Violent rhetoric

2008-11-27 00:00

The Independent Electoral Commission (IEC) made a timely and welcome intervention by inviting all political parties to attend a one-day national summit in Durban this week on the topic of political tolerance. This was prompted by stark evidence of what the IEC’s chairwoman, Brigalia Bam, called “the rhetoric of violence and coercion” in some recent party-political discourse.

Volatility has been a feature of elections in this country since the advent of democracy in 1994. There are signs that it could be a strong element in the run-up to the election of 2009. This is primarily because of the divisions within the African National Congress, most vividly shown in the breakaway Congress of the People (Cope). It is a healthy sign that public apologies for intemperate speech have recently been forthcoming from both sides of this conflict. Julius Malema, president of the ANC’s Youth League, has at last acknowledged that his declared willingness to “kill for Zuma” could be construed as incitement to violence. The leadership of Cope has unconditionally withdrawn a remark by its youth leader, Anele Mda, that Jacob Zuma is a rapist and a comment by Willie Madisha that Zuma is South Africa’s Stalin.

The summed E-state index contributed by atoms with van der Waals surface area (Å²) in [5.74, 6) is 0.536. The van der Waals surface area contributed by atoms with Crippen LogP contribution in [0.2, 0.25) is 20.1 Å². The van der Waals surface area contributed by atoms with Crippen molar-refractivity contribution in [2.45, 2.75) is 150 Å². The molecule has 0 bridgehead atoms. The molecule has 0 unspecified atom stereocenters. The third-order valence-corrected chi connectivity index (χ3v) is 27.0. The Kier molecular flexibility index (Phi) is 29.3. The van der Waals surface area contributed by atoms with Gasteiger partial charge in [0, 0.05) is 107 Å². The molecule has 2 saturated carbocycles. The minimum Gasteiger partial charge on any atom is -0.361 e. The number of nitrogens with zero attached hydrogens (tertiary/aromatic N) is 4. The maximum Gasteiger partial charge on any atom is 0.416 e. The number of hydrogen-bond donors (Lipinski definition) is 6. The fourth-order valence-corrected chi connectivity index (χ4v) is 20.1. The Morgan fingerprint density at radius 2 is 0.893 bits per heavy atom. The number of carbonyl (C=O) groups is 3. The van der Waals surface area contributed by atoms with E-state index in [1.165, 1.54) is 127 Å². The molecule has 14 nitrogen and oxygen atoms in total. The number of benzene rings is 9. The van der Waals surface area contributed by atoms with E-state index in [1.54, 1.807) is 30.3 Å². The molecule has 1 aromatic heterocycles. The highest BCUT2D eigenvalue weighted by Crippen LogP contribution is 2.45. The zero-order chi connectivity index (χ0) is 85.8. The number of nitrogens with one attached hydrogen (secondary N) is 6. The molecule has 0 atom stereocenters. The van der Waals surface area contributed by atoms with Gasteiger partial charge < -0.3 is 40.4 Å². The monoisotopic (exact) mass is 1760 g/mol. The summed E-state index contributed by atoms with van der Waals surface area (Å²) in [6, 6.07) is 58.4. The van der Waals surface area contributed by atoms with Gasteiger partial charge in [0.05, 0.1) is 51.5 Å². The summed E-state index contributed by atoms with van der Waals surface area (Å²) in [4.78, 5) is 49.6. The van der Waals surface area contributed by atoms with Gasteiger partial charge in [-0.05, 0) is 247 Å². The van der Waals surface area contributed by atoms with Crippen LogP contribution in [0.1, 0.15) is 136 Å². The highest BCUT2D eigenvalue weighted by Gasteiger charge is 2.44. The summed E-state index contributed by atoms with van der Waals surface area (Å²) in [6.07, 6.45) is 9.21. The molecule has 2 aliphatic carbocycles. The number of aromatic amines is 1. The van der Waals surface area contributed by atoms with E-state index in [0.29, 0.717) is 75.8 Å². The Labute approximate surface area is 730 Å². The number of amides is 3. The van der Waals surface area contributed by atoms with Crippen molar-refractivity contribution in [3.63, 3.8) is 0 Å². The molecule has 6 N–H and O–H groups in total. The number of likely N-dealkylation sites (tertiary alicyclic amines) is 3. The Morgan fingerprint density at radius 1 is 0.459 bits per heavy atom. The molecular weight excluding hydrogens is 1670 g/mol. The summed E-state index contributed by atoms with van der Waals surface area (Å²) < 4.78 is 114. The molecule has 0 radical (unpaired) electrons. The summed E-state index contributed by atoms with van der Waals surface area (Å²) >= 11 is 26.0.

Zuma himself needs to accept that his renditions of Umshini Wami may well have precipitated some of the violent language being used at public gatherings. A small flame can easily precipitate a veld fire, and it is time, with the election countdown already under way, that he refrains from singing this inflammatory song.

The leadership of the ANC is uncomfortably poised between the calming, taciturn presence of President Kgalema Motlanthe and the chameleon-like variabilities of Zuma. What is missing is coherence and a cohesive statesmanship. There is constantly a danger that wild and dangerous speech will fill the vacuum. The leadership of Cope, meanwhile, has to move away from being a loud spoiling presence into becoming a proper contender on matters of policy, not personalities.

It is reassuring that the IEC functions as a guardian of the process towards the election next year and will continue to insist on due standards of tolerance and mutual respect.

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